The creative, practical, and inspired projects the graduates chose, embody what one graduate called “ecological reconciliation” with their environment. They made me sense that there was another type of reconciliation being sought as well. To have the time and opportunity to contemplate the choices we make and our impact on the world feels like a luxury for most, but in prison, it’s a daily imposed reality. To propose a right way, or even an improved way, of living on the earth through our personal choices is a means of restoring relationship, contributing to a solution and being of good use. This is vital for a person who has been paying the price of past mistakes for decades and has lost the right to participate in society.

Not quite knowing what to expect, the first presentation by Wesley Eisiminger and Lynn Beyett on their water catchment proposal for harvesting rain off the San Quentin facility roofs, surprised me by its simplicity and elegance. The prison yard dries out as does the gardens tended by inmates in the dry summer months. These men saw a practical need around them and its impact on their friends which inspired …more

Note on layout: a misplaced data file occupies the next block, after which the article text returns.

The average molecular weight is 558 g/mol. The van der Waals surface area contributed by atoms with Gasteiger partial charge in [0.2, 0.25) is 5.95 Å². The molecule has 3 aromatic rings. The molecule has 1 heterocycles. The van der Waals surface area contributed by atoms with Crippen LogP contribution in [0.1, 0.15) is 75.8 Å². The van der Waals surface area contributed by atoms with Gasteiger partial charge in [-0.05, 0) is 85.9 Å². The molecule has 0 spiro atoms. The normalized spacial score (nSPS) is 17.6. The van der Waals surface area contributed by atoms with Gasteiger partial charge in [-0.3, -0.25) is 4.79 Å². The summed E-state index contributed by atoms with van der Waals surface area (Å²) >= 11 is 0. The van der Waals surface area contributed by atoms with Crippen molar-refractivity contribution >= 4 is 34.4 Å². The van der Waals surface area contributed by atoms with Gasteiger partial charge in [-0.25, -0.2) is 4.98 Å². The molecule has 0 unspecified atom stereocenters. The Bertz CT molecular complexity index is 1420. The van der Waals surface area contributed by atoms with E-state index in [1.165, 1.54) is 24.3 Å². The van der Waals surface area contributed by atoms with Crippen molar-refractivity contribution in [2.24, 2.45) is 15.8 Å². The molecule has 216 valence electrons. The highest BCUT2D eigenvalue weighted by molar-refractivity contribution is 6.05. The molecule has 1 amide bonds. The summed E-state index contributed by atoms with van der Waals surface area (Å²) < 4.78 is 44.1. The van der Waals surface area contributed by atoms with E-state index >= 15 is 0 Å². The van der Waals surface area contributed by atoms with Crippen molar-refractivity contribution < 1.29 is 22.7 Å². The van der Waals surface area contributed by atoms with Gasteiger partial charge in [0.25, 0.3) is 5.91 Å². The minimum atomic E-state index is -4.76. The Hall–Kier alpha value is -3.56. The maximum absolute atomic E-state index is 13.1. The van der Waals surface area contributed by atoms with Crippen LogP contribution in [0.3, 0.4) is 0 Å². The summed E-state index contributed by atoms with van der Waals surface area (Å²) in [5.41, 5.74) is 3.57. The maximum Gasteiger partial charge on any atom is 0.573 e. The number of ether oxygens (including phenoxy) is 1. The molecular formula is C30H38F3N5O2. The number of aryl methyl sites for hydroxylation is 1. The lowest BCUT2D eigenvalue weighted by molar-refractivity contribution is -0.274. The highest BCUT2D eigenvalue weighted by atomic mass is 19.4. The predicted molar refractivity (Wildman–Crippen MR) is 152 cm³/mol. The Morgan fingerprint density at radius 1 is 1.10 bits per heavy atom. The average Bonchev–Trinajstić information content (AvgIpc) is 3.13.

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Plastic Bottles and Cave Divers Aid in Quest to Document an Elusive, Subterranean Critter

The Georgia blind salamander could be an indicator species for the health of the Floridan aquifer, but scientists don’t know if it’s thriving or declining

“Every biologist thinks his or her species of interest is the canary in the coal mine,” says John Jensen, state herpetologist for the Georgia Department of Natural Resources. “But the Georgia blind salamander, in my opinion, really fits this analogy better than most.” Jensen, who has worked with the species for two decades, explains his reasoning by pointing out the salamander’s habitat: aquifers. “It lives in the groundwater — groundwater that we rely on for drinking. If we are seeing declines or disappearances of blind salamanders, then we should be very alarmed.”

photo of Georgia Blind Salamander Photo by Jake ScottThe Georgia blind salamander's subterranean habitat makes it difficult to study. As a result, very little is known about the species.